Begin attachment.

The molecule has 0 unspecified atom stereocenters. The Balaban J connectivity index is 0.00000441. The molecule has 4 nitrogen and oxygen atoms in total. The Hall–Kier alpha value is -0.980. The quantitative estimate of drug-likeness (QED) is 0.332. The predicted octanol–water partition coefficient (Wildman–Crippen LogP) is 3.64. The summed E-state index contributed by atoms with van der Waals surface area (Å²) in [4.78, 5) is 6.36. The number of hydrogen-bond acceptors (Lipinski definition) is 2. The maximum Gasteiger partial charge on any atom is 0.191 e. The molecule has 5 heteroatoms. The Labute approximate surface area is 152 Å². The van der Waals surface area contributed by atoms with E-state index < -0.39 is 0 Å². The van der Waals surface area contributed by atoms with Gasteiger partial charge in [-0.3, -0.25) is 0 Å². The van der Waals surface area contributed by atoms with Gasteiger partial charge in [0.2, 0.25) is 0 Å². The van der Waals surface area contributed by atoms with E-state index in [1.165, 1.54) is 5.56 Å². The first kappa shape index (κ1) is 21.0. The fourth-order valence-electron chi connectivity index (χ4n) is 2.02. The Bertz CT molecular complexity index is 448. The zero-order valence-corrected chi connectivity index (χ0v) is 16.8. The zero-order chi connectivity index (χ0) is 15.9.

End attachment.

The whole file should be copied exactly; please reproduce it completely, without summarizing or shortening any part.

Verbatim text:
The molecule has 0 unspecified atom stereocenters. The Balaban J connectivity index is 0.00000441. The molecule has 4 nitrogen and oxygen atoms in total. The Hall–Kier alpha value is -0.980. The quantitative estimate of drug-likeness (QED) is 0.332. The predicted octanol–water partition coefficient (Wildman–Crippen LogP) is 3.64. The summed E-state index contributed by atoms with van der Waals surface area (Å²) in [4.78, 5) is 6.36. The number of hydrogen-bond acceptors (Lipinski definition) is 2. The maximum Gasteiger partial charge on any atom is 0.191 e. The molecule has 5 heteroatoms. The Labute approximate surface area is 152 Å². The van der Waals surface area contributed by atoms with E-state index < -0.39 is 0 Å². The van der Waals surface area contributed by atoms with Gasteiger partial charge in [-0.3, -0.25) is 0 Å². The van der Waals surface area contributed by atoms with Gasteiger partial charge in [0.2, 0.25) is 0 Å². The van der Waals surface area contributed by atoms with E-state index in [1.165, 1.54) is 5.56 Å². The first kappa shape index (κ1) is 21.0. The fourth-order valence-electron chi connectivity index (χ4n) is 2.02. The Bertz CT molecular complexity index is 448. The zero-order valence-corrected chi connectivity index (χ0v) is 16.8. The zero-order chi connectivity index (χ0) is 15.9.